• The Galleon Mortar. The game places it as the second-to-last weapon, but you are far less likely to blow yourself up with it than you are the Calamity Cannon (even with the increased blast radius upgrade), you can lob the projectiles over the enemies instead of the projectile exploding on the first thing it hits, and with the right upgrades you can fire off shots rather quickly. It does enough damage that most things will die in two hits, usually one hit for a lot of common enemies, and that's without upgrading its damage. It's basically an infinite hand grenade that takes a sec or two to set up. With a little practice, you can run'n'gun and nothing will touch you whatsoever, and if you get good at lobbing the projectiles in just the right way, you can lead enemies so that they get the thing right on their heads while they're chasing you.
  • Goddamn Bats: Squirts and Peckers are swarming weaklings that usually act as distractions for bigger enemies to clobber you. Miniature Rattletails also count. Peckers are far worse because Squirts are easily countered to death, while the bog-standard Peckers aren't (and the charging Peckers have an unusual timing to their counters that takes a bit to get used to, all while they're carving huge chunks out of your health.)
  • Good Bad Bugs: When you arrive after either saving or leaving Zulf, if you decide to do the Stranger's Dream, you will be able to jump and use the Battering Ram to fight.
  • Narm: "She's gonna need a little help with all them Peckers."
  • Nightmare Fuel: The Mushroom Samba sequence in Jawson Bog. Especially the scenes that call back to the opening of the game, as those scenes twist every line in the opening narration into a cruel Ironic Echo.
    Rucks: The dead welcome him with open arms. Kid pops them good. That a Survivor? No ma’am. It’s a lonesome ghost of a Gasfella. What do you say to a Kid who’s seen too much? I’m Zulf of the Ura. Pleased to make your acquaintance.
    Rucks: Kid wakes up... nah, I'm just foolin'. He sees what's left of the Rippling Walls, years of work undone in an instant. He sees what's left of Pyth, the bull. The gods...they're all undone. He sees what's left of his lifelong friend. His friend...he's come undone, too. He sees. What's left. Undone. Undone.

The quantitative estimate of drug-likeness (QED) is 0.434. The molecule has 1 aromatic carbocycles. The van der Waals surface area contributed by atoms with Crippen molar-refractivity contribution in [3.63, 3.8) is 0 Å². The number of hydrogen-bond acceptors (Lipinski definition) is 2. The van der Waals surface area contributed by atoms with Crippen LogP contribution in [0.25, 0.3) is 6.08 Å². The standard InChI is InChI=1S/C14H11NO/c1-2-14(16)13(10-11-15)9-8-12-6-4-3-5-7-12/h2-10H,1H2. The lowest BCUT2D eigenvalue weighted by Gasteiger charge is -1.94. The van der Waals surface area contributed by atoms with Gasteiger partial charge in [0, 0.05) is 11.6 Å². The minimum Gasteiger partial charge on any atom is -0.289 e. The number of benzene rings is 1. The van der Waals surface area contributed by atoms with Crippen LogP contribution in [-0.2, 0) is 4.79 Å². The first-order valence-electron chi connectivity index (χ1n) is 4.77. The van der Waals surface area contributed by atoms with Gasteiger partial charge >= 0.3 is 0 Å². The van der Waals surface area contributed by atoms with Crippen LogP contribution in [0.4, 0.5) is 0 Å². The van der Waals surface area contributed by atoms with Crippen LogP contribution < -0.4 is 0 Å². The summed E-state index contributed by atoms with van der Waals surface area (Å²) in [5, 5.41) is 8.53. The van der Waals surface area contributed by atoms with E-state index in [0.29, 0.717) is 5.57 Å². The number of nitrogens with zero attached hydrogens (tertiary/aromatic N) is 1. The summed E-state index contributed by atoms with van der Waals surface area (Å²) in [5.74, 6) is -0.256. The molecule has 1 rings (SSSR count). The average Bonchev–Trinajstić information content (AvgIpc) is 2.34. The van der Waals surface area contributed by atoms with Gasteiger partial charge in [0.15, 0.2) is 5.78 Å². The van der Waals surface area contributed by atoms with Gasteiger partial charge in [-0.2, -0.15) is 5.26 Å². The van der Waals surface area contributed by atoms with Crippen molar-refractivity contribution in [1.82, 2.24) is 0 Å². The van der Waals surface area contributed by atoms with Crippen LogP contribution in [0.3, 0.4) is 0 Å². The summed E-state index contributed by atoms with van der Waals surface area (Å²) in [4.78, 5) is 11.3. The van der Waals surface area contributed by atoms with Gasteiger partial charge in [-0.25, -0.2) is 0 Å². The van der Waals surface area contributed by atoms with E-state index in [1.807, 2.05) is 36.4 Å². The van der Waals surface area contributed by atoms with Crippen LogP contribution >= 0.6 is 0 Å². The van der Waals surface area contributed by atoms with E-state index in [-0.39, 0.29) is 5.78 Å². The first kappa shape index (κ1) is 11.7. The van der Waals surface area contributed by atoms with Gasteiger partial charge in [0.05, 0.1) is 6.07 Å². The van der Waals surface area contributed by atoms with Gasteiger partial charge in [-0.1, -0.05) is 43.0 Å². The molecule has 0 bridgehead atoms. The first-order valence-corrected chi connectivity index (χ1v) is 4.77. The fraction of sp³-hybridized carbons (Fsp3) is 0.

• When The Kid returns to the Saloon, we even get a moment where Rucks seemingly turns malevolent: "He has the nerve to flash the Shield he stole. He’s a petty thief. The Security’s just going to have to straighten him out."
      • And when the fight ends: "Kid succeeds where the Calamity failed."
      • And if the player chooses to destroy the statue of the bartender: "Would you look at what he did to poor old Rondy the Bartender?"
    • If you fall off into the abyss during this sequence: "Kid can't fall no matter how hard he tries."
    • And if you die: "There is no way out."
    • There's also a dark touch added to the final weapon's upgrade material. Every other weapon's material is described as "Something X", such as "Something Greasy" or "Something Stringy". What's the Calamity Cannon's material? Something Wrong.
  • Self-Imposed Challenge: Activating the idols at the shrine gives your enemies new abilities in exchange for greater rewards. Naturally, there's achievements for playing through certain parts of the game with some or all of them active.
  • That One Boss: Queen Anne, the Anklegator. It starts off easy, but her speed increases as her health goes down, and the finishing hit takes split-second timing to pull off.
  • That One Level: Point Lemaign. Narrow platforms with Lunkheads at every chokepoint, Stinkeyes on the elevator portions, elevator portions that swarm you with enemies (especially the second one, which is flat-out ridiculous), all coming together to make a level that will have you pulling your hair out. And if you came in using idols? Yeah, just kill yourself, because they'll surely do it for you.
  • That One Sidequest: The Proving Grounds vary widely in terms of difficulty. Some, like the Galleon Mortar, you can conceivably pass on your first try. Others are only tricky (Breaker's Bow) or nearly impossible (Fang Repeater) until you get the appropriate upgrades or learn the right trick (War Machete). Then there's the Bullhead Shield trial. There's no upgrade that will help significantly, no trick to make it easier. Just your timing and luck. You'll need plenty of both. However, clever use of Spirits can make some of the more difficult Proving Grounds much easier; notably, the Bullhead Shield trial can be made easier using Lunkhead Liqueur (to return more damage when blocking with the shield), and any trials where dealing damage is an integral key to success (such as the Fang Repeater or Dueling Pistol trials) can be beaten more easily by equipping Werewhiskey and purposefully dropping to less than 33% health.